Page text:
Abstract: Graphs are all around us, ranging from citation and social networks to Knowledge Graphs (KGs). They are one of the most expressive data structures which have been used to model a variety of problems. Knowledge graphs are structured representations of facts in a graph, where nodes represent entities and edges represent relationships between them. Recent research has resulted in the development of several large KGs; examples include DBpedia, YAGO, NELL, and Freebase. However, all of them tend to be sparse with very few facts per entity. For instance, NELL KG consists of only 1.34 facts per entity. In the first part of the thesis, we propose three solutions to alleviate this problem: (1) KG Canonicalization, i.e., identifying and merging duplicate entities in a KG, (2) Relation Extraction which involves automating the process of extracting semantic relationships between entities from unstructured text, and (3) Link prediction which includes inferring missing facts based on the known facts in a KG. For KG Canonicalization, we propose CESI (Canonicalization using Embeddings and Side Information), a novel approach that performs canonicalization over learned embeddings of Open KGs. The method extends recent advances in KG embedding by incorporating relevant NP and relation phrase side information in a principled manner. For relation extraction, we propose RESIDE, a distantly-supervised neural relation extraction method which utilizes additional side information from KGs for improved relation extraction. Finally, for link prediction, we propose InteractE which extends ConvE, a convolutional neural network-based link prediction method, by increasing the number of feature interactions through three key ideas -- feature permutation, a novel feature reshaping, and circular convolution. Through extensive experiments on multiple datasets, we demonstrate the effectiveness of our proposed methods.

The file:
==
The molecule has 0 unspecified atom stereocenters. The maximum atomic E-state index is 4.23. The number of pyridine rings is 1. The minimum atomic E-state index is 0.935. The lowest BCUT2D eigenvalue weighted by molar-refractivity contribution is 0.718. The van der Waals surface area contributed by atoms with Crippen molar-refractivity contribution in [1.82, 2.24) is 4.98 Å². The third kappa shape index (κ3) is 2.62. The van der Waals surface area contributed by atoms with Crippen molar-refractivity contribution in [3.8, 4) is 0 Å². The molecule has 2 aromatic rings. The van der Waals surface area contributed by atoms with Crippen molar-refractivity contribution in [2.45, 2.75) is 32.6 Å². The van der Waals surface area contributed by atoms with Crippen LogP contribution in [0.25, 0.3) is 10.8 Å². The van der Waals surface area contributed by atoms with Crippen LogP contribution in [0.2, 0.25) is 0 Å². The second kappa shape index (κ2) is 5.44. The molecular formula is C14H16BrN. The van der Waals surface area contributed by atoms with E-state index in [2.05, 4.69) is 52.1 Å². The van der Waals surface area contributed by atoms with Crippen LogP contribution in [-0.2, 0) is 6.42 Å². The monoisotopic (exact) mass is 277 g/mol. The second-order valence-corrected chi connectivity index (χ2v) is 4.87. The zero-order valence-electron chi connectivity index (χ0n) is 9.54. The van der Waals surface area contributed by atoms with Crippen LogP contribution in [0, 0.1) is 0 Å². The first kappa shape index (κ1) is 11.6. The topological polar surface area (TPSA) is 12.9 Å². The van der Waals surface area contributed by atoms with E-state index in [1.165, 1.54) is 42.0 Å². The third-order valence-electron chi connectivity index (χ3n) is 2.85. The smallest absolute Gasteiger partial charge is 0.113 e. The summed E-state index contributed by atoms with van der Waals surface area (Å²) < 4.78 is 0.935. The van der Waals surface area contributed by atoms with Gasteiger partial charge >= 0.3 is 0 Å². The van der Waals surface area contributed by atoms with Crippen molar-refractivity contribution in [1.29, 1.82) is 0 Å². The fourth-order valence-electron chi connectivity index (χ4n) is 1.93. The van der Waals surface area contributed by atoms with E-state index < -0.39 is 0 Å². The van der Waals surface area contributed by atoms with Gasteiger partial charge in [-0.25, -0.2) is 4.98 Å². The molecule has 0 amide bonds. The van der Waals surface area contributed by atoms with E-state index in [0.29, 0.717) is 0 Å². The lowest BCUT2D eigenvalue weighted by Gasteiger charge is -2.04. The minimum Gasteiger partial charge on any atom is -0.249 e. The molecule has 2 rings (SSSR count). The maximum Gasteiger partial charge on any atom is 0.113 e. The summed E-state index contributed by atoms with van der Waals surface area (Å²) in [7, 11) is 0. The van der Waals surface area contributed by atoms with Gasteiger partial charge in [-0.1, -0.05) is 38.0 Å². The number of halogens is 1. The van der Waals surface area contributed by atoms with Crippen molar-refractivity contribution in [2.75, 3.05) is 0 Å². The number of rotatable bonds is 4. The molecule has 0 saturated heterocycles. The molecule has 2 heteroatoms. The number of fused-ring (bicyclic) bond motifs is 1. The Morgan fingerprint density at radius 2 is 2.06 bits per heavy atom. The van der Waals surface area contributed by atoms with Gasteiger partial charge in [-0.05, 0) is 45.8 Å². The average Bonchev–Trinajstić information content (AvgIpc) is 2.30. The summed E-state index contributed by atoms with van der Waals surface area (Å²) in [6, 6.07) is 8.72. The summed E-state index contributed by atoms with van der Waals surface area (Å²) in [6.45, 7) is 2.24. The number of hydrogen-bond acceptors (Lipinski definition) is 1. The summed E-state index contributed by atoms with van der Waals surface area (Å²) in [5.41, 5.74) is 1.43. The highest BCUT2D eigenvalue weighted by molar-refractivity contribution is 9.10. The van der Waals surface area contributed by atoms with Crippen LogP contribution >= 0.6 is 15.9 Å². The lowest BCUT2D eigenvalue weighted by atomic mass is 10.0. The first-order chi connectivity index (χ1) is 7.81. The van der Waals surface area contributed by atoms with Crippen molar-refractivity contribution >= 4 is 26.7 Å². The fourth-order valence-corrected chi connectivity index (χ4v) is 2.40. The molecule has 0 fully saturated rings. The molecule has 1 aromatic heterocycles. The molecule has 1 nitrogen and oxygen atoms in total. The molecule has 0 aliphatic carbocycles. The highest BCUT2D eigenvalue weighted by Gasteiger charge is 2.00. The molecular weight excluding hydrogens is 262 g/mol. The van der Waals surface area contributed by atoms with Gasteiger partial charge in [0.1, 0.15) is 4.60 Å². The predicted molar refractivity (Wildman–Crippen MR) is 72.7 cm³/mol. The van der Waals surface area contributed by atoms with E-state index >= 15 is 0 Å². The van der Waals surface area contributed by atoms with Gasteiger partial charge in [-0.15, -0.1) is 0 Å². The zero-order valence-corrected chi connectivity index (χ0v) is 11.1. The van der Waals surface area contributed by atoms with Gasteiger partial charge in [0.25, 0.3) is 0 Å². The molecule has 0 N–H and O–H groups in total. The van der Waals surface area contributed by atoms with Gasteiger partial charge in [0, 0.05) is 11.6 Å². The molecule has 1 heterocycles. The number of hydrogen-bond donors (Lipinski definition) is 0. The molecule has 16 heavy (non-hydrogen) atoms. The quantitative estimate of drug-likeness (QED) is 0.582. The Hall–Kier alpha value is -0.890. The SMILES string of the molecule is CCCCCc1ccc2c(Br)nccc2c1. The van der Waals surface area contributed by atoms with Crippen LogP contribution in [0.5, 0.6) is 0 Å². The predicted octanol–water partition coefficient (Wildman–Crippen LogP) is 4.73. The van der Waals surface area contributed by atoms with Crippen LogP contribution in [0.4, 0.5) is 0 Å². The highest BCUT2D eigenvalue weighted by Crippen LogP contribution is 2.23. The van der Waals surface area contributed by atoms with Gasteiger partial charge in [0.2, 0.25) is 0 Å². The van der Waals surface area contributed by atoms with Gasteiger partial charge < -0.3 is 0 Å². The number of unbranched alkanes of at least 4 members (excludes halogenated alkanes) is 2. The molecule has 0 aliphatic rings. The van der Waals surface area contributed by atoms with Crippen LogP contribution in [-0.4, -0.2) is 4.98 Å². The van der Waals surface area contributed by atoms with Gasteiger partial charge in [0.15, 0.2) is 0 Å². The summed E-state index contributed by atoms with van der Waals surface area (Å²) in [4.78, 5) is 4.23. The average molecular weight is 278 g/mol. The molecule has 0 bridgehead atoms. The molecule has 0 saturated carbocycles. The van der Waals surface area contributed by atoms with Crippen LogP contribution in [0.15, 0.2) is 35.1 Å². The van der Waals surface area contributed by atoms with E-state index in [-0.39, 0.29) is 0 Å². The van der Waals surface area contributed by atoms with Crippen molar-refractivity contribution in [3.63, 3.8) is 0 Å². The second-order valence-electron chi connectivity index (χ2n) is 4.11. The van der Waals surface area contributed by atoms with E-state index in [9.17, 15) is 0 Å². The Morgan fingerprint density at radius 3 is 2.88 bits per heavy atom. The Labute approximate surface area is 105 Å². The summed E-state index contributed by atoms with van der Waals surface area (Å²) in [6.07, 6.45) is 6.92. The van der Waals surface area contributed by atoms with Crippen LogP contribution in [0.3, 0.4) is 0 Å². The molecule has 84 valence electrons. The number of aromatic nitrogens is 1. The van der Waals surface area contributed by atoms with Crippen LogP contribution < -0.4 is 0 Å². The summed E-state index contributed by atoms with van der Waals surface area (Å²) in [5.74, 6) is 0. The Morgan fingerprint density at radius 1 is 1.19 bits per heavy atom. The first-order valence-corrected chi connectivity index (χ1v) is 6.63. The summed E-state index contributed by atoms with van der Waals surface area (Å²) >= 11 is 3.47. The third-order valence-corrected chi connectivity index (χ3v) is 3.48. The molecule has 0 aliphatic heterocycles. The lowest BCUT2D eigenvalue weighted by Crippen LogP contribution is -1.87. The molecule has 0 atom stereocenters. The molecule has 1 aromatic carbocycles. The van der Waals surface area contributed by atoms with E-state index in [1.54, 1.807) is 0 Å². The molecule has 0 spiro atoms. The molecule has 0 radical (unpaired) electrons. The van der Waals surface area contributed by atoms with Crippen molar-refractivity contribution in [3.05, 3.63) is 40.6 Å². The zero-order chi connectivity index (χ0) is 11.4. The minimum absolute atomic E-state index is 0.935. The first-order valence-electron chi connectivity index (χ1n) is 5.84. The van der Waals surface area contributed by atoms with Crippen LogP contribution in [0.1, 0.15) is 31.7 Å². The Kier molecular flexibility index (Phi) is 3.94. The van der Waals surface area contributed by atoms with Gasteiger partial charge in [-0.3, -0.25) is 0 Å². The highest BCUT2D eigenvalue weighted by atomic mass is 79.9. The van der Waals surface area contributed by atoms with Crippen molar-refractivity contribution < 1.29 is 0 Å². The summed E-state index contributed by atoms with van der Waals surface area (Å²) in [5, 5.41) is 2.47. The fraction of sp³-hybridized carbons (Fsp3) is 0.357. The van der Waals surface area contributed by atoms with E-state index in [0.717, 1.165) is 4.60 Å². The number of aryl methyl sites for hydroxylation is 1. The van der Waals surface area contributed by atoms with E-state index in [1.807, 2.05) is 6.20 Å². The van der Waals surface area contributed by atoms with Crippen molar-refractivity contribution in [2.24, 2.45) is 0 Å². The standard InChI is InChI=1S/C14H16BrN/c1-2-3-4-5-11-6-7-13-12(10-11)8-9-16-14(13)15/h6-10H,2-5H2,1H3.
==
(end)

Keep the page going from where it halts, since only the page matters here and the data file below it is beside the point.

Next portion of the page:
Abstract: In this thesis we consider several (di)graph cut problems and study them from the perspective of parameterized complexity and kernelization. The goal of the study is three-fold: first to extend the otherwise limited understanding of parameterized cut problems on directed graphs; second to extend, and present novel applications of, the existing rich toolkit for undirected cut problems and; third to develop tools that allow the reuse of algorithms to solve the respective problems in the presence of an additional constraint. The concrete questions addressed in the thesis are inspired from some major open problems and concerns in the area. Some of these being the famously active open problem of the existence of a polynomial kernel for Directed Feedback Vertex/Arc Set, sub-exponentiality in FPT beyond tournaments, parameterized algorithms for partitioning problems beyond the classical partitioning problems, the existence of single exponential FPT algorithms for stable versions of classical cut problems and the parameterized complexity of Stable Multicut. We address the above questions either in full, or extend (possibly all) the results known in literature that take steps towards resolving the respective question.
Abstract: This talk is on building compiler infrastructure for emerging programming models for the multicore and accelerator era. The advent of high-productivity programming models and high-performance accelerator chips (especially for machine learning and AI) brings in new challenges on how the next generation of compilers should be built for modularity and reusability. This talk will cover the role of the polyhedral compiler abstraction and techniques towards achieving these goals.